Before the Regulation went into effect, the United States District Court for the District of Columbia issued an order finding the DOL exceeded its rule-making authority in eliminating the FLSA exemption for home healthcare workers and vacated the Regulation nationwide. Home Care Ass'n of Am. v. Weil, 76 F.Supp.3d. 138 (D.D.C. 2014); Home Care Ass'n of Am. v. Weil, 76 F.Supp.3d 123 (D.D.C. 2015). In August 2015, the Court of Appeals for the District of Columbia reversed the district court's decision, and found the Regulation valid. Home Care Ass'n of Am. v. Weil, 799 F.3d 1084 (D.C. Cir. 2015). Subsequently, the DOL issued guidance stating that it would not institute enforcement proceedings for violations of the Regulation until 30 days after the Court of Appeals issued its mandate. See 80 Fed. Reg. 55029 (Sept. 14, 2015). The Court issued its mandate on October 13, 2015. The DOL then indicated that it would not bring enforcement actions for violations of the Regulation prior to November 12, 2015. See Application of the Fair Labor Standards Act to Domestic Service: Dates of Previously Announced 30-Day Period of Non-Enforcement, 80 Fed. Reg. 65646 (Oct. 27, 2015).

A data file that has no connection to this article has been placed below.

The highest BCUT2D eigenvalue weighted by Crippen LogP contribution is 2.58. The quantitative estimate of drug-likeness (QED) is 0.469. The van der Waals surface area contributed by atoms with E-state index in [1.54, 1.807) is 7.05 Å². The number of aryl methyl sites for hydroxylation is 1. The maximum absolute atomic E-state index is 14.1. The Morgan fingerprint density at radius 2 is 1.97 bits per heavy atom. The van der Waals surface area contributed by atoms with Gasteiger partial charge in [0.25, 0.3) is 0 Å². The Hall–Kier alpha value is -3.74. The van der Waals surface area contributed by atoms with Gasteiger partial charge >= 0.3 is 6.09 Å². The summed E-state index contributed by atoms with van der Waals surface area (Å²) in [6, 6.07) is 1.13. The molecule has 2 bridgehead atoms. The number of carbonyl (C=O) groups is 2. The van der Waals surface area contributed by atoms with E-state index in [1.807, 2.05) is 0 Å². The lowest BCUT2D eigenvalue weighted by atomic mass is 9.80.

Plaintiff alleges she and other similarly situated employees are entitled to overtime pay beginning on January 1, 2015 - the initial effective date of the Regulation. She moves for conditional class certification. In response, Defendants filed a motion for judgment on the pleadings. The issue before the Court is when the Regulation became enforceable, or put another way, what the “effective date” of the Regulation is. Because it is dispositive of the case, the Court addresses Defendants' motion for judgment on the pleadings first.